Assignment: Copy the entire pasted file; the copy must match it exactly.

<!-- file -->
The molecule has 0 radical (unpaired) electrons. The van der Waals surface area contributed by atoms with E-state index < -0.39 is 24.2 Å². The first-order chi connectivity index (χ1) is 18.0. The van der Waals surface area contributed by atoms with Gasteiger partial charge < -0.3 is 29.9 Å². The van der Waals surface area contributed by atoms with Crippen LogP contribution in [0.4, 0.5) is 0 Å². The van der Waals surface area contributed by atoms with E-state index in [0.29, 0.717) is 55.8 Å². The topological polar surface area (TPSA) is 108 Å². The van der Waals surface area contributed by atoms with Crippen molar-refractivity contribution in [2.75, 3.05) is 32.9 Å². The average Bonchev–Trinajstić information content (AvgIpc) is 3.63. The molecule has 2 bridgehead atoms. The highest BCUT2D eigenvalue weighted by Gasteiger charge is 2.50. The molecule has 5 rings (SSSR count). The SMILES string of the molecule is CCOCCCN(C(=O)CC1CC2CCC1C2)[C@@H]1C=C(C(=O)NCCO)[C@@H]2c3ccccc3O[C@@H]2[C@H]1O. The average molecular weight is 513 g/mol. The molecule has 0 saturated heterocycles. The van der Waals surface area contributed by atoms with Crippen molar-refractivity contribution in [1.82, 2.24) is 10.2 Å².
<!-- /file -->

The molecule has 0 radical (unpaired) electrons. The van der Waals surface area contributed by atoms with E-state index < -0.39 is 24.2 Å². The first-order chi connectivity index (χ1) is 18.0. The van der Waals surface area contributed by atoms with Gasteiger partial charge < -0.3 is 29.9 Å². The van der Waals surface area contributed by atoms with Crippen LogP contribution in [0.4, 0.5) is 0 Å². The van der Waals surface area contributed by atoms with E-state index in [0.29, 0.717) is 55.8 Å². The topological polar surface area (TPSA) is 108 Å². The van der Waals surface area contributed by atoms with Crippen molar-refractivity contribution in [2.75, 3.05) is 32.9 Å². The average Bonchev–Trinajstić information content (AvgIpc) is 3.63. The molecule has 2 bridgehead atoms. The highest BCUT2D eigenvalue weighted by Gasteiger charge is 2.50. The molecule has 5 rings (SSSR count). The SMILES string of the molecule is CCOCCCN(C(=O)CC1CC2CCC1C2)[C@@H]1C=C(C(=O)NCCO)[C@@H]2c3ccccc3O[C@@H]2[C@H]1O. The average molecular weight is 513 g/mol. The molecule has 0 saturated heterocycles. The van der Waals surface area contributed by atoms with Crippen molar-refractivity contribution in [1.82, 2.24) is 10.2 Å².